The most common problem owners present their pet to the veterinarian has to do with skin conditions. Most of these are chronic conditions that can be controlled long term to decrease the incidence of secondary ear and skin infections. Other conditions are primary infections or infestations such as flea infestation, mange, bacterial folliculitis or dermatophytosis (commonly know as ringworm). A thorough physical examination, history of illness and a few simple tests usually are all that is needed to uncover the cause of the underlying problem.
Of all the skin conditions we see allergic inhalant dermatitis (atopy) is the underlying cause in a vast majority of dogs and cats with skin problems. Controlling the allergy thereby controls the secondary problems.
What is an allergy?
An allergy is a state of over-reactivity or hypersensitivity of the immune system to a particular substance called an allergen. Most allergens are proteins. The allergen protein may be of insect, plant or animal origin. Initial exposure of the dog, or more likely multiple exposures, to the allergen may over-sensitize the immune system, such that a subsequent exposure to the same or related allergen causes an over-reaction. This means that the immune response, which normally protects the dog against infection and disease, can actually be harmful to the body.
The immune reactions involved in allergies are quite complex. Most reactions involve an antibody in the blood called Immunoglobulin E (IgE). In an allergic reaction the allergen protein molecules combine with IgE antibody molecules and attach to a type of cell called mast cells, found in many tissues throughout the body. When these cells are attached to the allergen, they break up and release potent chemicals such as histamines that cause local inflammation (redness, swelling and itching). This inflammation causes the various signs associated with an allergic reaction.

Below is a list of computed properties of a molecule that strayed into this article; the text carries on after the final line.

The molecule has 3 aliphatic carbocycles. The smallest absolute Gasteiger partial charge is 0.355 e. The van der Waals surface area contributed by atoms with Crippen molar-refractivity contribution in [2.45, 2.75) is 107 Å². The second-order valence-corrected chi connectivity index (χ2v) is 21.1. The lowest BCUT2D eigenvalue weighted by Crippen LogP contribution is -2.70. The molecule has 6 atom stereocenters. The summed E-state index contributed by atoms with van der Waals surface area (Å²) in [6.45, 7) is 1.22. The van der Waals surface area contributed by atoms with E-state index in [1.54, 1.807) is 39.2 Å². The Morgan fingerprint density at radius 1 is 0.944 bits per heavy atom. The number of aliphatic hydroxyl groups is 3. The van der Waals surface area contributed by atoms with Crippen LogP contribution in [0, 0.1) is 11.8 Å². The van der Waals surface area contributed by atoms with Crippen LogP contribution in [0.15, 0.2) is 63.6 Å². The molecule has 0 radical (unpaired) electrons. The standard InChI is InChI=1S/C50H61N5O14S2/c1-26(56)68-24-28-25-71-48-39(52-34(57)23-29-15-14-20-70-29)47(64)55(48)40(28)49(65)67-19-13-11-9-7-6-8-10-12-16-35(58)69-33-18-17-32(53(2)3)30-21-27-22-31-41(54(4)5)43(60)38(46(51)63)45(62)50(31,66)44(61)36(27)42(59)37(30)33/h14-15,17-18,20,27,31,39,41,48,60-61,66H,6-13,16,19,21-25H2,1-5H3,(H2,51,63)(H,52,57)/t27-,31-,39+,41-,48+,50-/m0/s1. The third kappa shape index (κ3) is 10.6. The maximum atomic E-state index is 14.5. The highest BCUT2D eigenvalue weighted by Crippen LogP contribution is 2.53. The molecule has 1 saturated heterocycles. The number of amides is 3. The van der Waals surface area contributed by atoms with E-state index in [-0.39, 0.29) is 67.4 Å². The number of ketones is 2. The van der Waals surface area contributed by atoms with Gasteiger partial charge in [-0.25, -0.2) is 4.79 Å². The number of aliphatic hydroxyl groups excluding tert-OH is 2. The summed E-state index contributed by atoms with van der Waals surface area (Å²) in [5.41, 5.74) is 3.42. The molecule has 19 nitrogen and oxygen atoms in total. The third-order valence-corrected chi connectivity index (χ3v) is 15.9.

What are the symptoms of allergies in dogs?
The most common symptom associated with allergies is itching of the skin, either localized (in one area) or generalized (all over the body). The classic distribution pattern pruritis (itching) in these patients is the feet forearms, face and ears. This is usually manifested as an intense licking of the feet and forearms and scratching of the face and ears. Another group of symptoms that is not as common involves the respiratory system with coughing, sneezing, and/or wheezing. Sometimes, there may be runny discharge from eyes or nose. The third manifestation involves the digestive system resulting in vomiting and diarrhea.
How common are allergies in dogs?
Unfortunately, allergies are quite common in dogs of all breeds and backgrounds. Most allergies begin when the pet is between 1-3 years of age and typically progress and get worse as the pet ages.
Are allergies inherited?
Some allergies are inherited. The inherited trait is known as Atopy (see What is Inhalant Allergy or Atopy below).
What are the common allergy-causing substances (allergens)?
A very large number of substances can act as allergens. Most are proteins of insect, plant or animal origin, but small chemical molecules known as haptens can also cause allergy. Examples of common allergens are pollens, mold spores, dust mites, shed skin cells (similar to “pet allergies” in humans), insect proteins such as flea saliva, and some medications.
What are the different types of allergy?
There are several ways of classifying allergies. Some examples of classifications include:
Precipitating allergen - Flea Allergy
Route the allergen takes into the body - Inhalant Allergy, Skin Contact Allergy or Food Allergy
Time it takes for the immune reaction - Immediate-type Hypersensitivity, also called Anaphylaxis or Shock and Delayed-type Hypersensitivity
Type of immune reaction - Types I through IV Hypersensitivity
Clinical Signs - Allergic Dermatitis or Allergic Bronchitis
Inherited forms - Atopy or Seasonal Allergies
What is Contact Allergy?
Contact allergy is the least common type of allergy in dogs. It results from direct contact to allergens contained in flea collars, chemicals in the lawn or the grasses themselves and bedding, such as pyrethrins or wool. If the dog is allergic to these substances, there will be skin irritation and itching at the points of contact, usually the feet and stomach. Removal of the allergen (once it can be identified) often solves the problem. As well as shampoo therapy to dilute the allergen from the skin.